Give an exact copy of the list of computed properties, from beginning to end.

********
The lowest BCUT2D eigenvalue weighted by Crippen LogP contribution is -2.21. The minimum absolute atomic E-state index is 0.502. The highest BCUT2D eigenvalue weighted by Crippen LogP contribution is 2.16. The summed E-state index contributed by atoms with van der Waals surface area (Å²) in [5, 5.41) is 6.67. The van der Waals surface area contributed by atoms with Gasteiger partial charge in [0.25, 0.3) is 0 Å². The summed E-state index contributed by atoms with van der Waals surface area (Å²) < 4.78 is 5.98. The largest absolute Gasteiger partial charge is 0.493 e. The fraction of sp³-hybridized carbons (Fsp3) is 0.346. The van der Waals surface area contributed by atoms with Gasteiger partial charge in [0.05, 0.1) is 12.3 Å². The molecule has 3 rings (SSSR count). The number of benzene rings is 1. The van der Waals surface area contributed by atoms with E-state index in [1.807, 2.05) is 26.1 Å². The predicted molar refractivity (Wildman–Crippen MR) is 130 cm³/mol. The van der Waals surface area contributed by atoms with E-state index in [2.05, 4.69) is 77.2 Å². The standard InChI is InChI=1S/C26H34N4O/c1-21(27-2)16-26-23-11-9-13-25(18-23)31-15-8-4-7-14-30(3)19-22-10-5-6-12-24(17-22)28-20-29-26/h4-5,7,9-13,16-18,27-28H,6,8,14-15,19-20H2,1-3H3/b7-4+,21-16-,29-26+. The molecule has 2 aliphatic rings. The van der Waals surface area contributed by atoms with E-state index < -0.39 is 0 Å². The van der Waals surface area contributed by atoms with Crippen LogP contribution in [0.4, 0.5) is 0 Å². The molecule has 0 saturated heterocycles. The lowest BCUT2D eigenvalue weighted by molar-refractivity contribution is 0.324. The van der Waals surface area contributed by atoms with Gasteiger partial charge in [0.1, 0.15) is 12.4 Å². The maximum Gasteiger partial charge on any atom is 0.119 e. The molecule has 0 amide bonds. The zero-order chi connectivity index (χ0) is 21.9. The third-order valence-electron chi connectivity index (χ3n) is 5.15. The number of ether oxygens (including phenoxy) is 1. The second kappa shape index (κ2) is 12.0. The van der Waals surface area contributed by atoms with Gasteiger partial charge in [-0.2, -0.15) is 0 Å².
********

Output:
The lowest BCUT2D eigenvalue weighted by Crippen LogP contribution is -2.21. The minimum absolute atomic E-state index is 0.502. The highest BCUT2D eigenvalue weighted by Crippen LogP contribution is 2.16. The summed E-state index contributed by atoms with van der Waals surface area (Å²) in [5, 5.41) is 6.67. The van der Waals surface area contributed by atoms with Gasteiger partial charge in [0.25, 0.3) is 0 Å². The summed E-state index contributed by atoms with van der Waals surface area (Å²) < 4.78 is 5.98. The largest absolute Gasteiger partial charge is 0.493 e. The fraction of sp³-hybridized carbons (Fsp3) is 0.346. The van der Waals surface area contributed by atoms with Gasteiger partial charge in [0.05, 0.1) is 12.3 Å². The molecule has 3 rings (SSSR count). The number of benzene rings is 1. The van der Waals surface area contributed by atoms with E-state index in [1.807, 2.05) is 26.1 Å². The predicted molar refractivity (Wildman–Crippen MR) is 130 cm³/mol. The van der Waals surface area contributed by atoms with E-state index in [2.05, 4.69) is 77.2 Å². The standard InChI is InChI=1S/C26H34N4O/c1-21(27-2)16-26-23-11-9-13-25(18-23)31-15-8-4-7-14-30(3)19-22-10-5-6-12-24(17-22)28-20-29-26/h4-5,7,9-13,16-18,27-28H,6,8,14-15,19-20H2,1-3H3/b7-4+,21-16-,29-26+. The molecule has 2 aliphatic rings. The van der Waals surface area contributed by atoms with E-state index < -0.39 is 0 Å². The van der Waals surface area contributed by atoms with Crippen LogP contribution in [0.4, 0.5) is 0 Å². The molecule has 0 saturated heterocycles. The lowest BCUT2D eigenvalue weighted by molar-refractivity contribution is 0.324. The van der Waals surface area contributed by atoms with Gasteiger partial charge in [0.1, 0.15) is 12.4 Å². The maximum Gasteiger partial charge on any atom is 0.119 e. The molecule has 0 amide bonds. The zero-order chi connectivity index (χ0) is 21.9. The third-order valence-electron chi connectivity index (χ3n) is 5.15. The number of ether oxygens (including phenoxy) is 1. The second kappa shape index (κ2) is 12.0. The van der Waals surface area contributed by atoms with Gasteiger partial charge in [-0.2, -0.15) is 0 Å².